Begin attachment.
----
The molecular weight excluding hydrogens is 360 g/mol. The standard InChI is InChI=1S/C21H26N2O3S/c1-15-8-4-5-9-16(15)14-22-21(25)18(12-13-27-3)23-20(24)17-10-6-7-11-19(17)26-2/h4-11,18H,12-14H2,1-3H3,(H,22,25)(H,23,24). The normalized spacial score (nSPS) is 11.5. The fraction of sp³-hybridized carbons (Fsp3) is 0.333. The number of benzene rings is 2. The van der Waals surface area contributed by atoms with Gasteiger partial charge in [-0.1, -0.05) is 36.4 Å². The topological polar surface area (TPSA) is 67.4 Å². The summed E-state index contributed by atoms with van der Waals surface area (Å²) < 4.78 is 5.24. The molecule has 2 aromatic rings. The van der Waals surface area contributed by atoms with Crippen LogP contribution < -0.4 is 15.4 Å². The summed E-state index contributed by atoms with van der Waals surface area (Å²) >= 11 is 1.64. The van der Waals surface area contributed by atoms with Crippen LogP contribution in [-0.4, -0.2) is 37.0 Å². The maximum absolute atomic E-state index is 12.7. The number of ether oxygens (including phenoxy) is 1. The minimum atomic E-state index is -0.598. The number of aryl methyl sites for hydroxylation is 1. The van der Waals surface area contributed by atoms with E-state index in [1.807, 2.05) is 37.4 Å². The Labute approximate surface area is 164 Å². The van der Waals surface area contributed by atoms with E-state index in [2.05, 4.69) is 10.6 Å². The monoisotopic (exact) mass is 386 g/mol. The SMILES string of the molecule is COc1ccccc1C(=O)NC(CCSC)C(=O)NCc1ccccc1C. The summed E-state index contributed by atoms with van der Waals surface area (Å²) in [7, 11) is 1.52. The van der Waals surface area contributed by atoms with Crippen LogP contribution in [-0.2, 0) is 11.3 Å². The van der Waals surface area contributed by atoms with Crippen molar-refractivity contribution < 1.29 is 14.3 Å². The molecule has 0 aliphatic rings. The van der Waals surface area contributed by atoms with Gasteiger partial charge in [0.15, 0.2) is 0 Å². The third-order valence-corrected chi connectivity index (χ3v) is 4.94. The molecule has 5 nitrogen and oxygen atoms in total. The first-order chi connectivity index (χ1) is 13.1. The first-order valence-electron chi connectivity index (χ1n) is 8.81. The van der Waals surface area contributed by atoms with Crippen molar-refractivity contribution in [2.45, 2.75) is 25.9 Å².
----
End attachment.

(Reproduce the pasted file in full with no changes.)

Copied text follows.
The molecular weight excluding hydrogens is 360 g/mol. The standard InChI is InChI=1S/C21H26N2O3S/c1-15-8-4-5-9-16(15)14-22-21(25)18(12-13-27-3)23-20(24)17-10-6-7-11-19(17)26-2/h4-11,18H,12-14H2,1-3H3,(H,22,25)(H,23,24). The normalized spacial score (nSPS) is 11.5. The fraction of sp³-hybridized carbons (Fsp3) is 0.333. The number of benzene rings is 2. The van der Waals surface area contributed by atoms with Gasteiger partial charge in [-0.1, -0.05) is 36.4 Å². The topological polar surface area (TPSA) is 67.4 Å². The summed E-state index contributed by atoms with van der Waals surface area (Å²) < 4.78 is 5.24. The molecule has 2 aromatic rings. The van der Waals surface area contributed by atoms with Crippen LogP contribution < -0.4 is 15.4 Å². The summed E-state index contributed by atoms with van der Waals surface area (Å²) >= 11 is 1.64. The van der Waals surface area contributed by atoms with Crippen LogP contribution in [-0.4, -0.2) is 37.0 Å². The maximum absolute atomic E-state index is 12.7. The number of ether oxygens (including phenoxy) is 1. The minimum atomic E-state index is -0.598. The number of aryl methyl sites for hydroxylation is 1. The van der Waals surface area contributed by atoms with E-state index in [1.807, 2.05) is 37.4 Å². The Labute approximate surface area is 164 Å². The van der Waals surface area contributed by atoms with E-state index in [2.05, 4.69) is 10.6 Å². The monoisotopic (exact) mass is 386 g/mol. The SMILES string of the molecule is COc1ccccc1C(=O)NC(CCSC)C(=O)NCc1ccccc1C. The summed E-state index contributed by atoms with van der Waals surface area (Å²) in [7, 11) is 1.52. The van der Waals surface area contributed by atoms with Crippen LogP contribution in [-0.2, 0) is 11.3 Å². The van der Waals surface area contributed by atoms with Crippen molar-refractivity contribution < 1.29 is 14.3 Å². The molecule has 0 aliphatic rings. The van der Waals surface area contributed by atoms with Gasteiger partial charge in [0.15, 0.2) is 0 Å². The third-order valence-corrected chi connectivity index (χ3v) is 4.94. The molecule has 5 nitrogen and oxygen atoms in total. The first-order chi connectivity index (χ1) is 13.1. The first-order valence-electron chi connectivity index (χ1n) is 8.81. The van der Waals surface area contributed by atoms with Crippen molar-refractivity contribution in [2.45, 2.75) is 25.9 Å².